Complex chemical reactions take place when basalt glass transforms into palagonite. Cations are released from the glass and in their place the glass binds to water causing the iron to oxidize. The cations, particularly Si, Al, Ca, Na and Mg, can then form cavity fillings in the rock. A total of ten new kinds of newly formed minerals have been discovered in the palagonite tuffs in Surtsey. The most common are analsime, phillipsite, tobermotite, smektite and anhydrite.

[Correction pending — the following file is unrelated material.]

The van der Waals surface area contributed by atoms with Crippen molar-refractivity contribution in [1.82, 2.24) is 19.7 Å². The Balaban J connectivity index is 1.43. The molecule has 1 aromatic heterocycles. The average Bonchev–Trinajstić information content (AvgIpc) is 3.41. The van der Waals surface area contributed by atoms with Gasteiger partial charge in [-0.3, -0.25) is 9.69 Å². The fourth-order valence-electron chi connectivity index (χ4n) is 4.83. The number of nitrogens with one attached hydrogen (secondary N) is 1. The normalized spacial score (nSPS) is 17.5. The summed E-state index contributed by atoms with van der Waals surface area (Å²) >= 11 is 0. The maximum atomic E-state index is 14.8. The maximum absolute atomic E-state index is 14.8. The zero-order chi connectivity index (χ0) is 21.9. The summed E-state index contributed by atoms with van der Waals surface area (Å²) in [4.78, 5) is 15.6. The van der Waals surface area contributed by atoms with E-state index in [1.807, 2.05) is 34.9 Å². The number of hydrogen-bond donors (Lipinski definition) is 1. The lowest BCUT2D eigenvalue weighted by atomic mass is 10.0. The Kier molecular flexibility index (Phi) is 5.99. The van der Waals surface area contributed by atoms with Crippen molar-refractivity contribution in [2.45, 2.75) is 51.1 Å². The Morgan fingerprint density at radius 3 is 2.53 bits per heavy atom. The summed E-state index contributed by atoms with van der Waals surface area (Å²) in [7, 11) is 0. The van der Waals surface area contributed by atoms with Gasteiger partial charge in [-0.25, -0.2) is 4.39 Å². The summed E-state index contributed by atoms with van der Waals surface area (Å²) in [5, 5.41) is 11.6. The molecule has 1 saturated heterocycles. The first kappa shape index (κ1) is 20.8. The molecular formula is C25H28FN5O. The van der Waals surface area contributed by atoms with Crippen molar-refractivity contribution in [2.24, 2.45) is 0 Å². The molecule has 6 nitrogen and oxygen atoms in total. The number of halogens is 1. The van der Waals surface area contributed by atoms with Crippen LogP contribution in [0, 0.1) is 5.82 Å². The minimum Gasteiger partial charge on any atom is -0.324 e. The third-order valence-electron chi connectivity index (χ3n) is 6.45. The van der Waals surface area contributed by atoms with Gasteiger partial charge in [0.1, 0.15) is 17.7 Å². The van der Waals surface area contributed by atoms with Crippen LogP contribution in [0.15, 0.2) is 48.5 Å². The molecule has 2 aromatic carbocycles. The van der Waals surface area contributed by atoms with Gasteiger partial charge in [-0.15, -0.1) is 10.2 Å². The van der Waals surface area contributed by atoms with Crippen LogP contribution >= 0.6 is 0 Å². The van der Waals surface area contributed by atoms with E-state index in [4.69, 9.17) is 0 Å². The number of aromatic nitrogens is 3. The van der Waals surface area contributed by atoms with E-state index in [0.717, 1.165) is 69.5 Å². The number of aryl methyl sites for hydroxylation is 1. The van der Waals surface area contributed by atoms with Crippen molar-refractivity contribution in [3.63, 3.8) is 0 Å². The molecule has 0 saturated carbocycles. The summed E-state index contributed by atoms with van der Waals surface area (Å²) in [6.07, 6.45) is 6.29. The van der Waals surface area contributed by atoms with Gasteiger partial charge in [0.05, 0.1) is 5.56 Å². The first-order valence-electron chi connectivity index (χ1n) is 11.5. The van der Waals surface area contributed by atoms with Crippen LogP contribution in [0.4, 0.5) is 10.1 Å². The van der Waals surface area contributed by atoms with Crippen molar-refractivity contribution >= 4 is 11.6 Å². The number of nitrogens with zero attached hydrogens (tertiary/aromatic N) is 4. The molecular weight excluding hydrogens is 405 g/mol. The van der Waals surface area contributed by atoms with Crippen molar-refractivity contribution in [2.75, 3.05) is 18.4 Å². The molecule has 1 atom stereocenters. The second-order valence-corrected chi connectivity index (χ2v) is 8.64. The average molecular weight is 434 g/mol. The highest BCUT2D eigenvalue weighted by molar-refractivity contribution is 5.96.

The Surtsey eruption has led to a better understanding of how the palagonite tuff mountains were formed in the Ice Age. Research on the alteration of tephra has yielded important information on palagonization. In this regard, Surtsey can be compared to a gigantic laboratory. The latest discovery in these research projects is from a study of microorganisms in the rock. Results show that certain bacteria species dissolve the basalt glass in the tephra, thereby increasing the rate of palagonite formation.